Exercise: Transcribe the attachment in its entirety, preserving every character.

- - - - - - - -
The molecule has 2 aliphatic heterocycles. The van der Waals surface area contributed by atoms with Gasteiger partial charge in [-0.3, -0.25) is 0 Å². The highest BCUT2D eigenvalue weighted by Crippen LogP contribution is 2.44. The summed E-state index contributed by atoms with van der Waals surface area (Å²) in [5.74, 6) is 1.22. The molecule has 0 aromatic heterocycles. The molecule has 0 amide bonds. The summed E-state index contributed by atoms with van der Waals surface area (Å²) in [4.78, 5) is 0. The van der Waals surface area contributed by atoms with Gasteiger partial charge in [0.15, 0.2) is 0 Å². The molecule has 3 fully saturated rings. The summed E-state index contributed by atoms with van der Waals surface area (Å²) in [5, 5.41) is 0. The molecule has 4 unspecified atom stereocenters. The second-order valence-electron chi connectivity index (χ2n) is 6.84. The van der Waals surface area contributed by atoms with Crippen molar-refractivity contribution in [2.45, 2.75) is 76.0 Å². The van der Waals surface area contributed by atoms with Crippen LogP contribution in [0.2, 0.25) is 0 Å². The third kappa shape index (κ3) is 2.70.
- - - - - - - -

The molecule has 2 aliphatic heterocycles. The van der Waals surface area contributed by atoms with Gasteiger partial charge in [-0.3, -0.25) is 0 Å². The highest BCUT2D eigenvalue weighted by Crippen LogP contribution is 2.44. The summed E-state index contributed by atoms with van der Waals surface area (Å²) in [5.74, 6) is 1.22. The molecule has 0 aromatic heterocycles. The molecule has 0 amide bonds. The summed E-state index contributed by atoms with van der Waals surface area (Å²) in [4.78, 5) is 0. The van der Waals surface area contributed by atoms with Gasteiger partial charge in [0.15, 0.2) is 0 Å². The molecule has 3 fully saturated rings. The summed E-state index contributed by atoms with van der Waals surface area (Å²) in [5, 5.41) is 0. The molecule has 4 unspecified atom stereocenters. The second-order valence-electron chi connectivity index (χ2n) is 6.84. The van der Waals surface area contributed by atoms with Crippen molar-refractivity contribution in [2.45, 2.75) is 76.0 Å². The van der Waals surface area contributed by atoms with Crippen LogP contribution in [0.2, 0.25) is 0 Å². The third kappa shape index (κ3) is 2.70.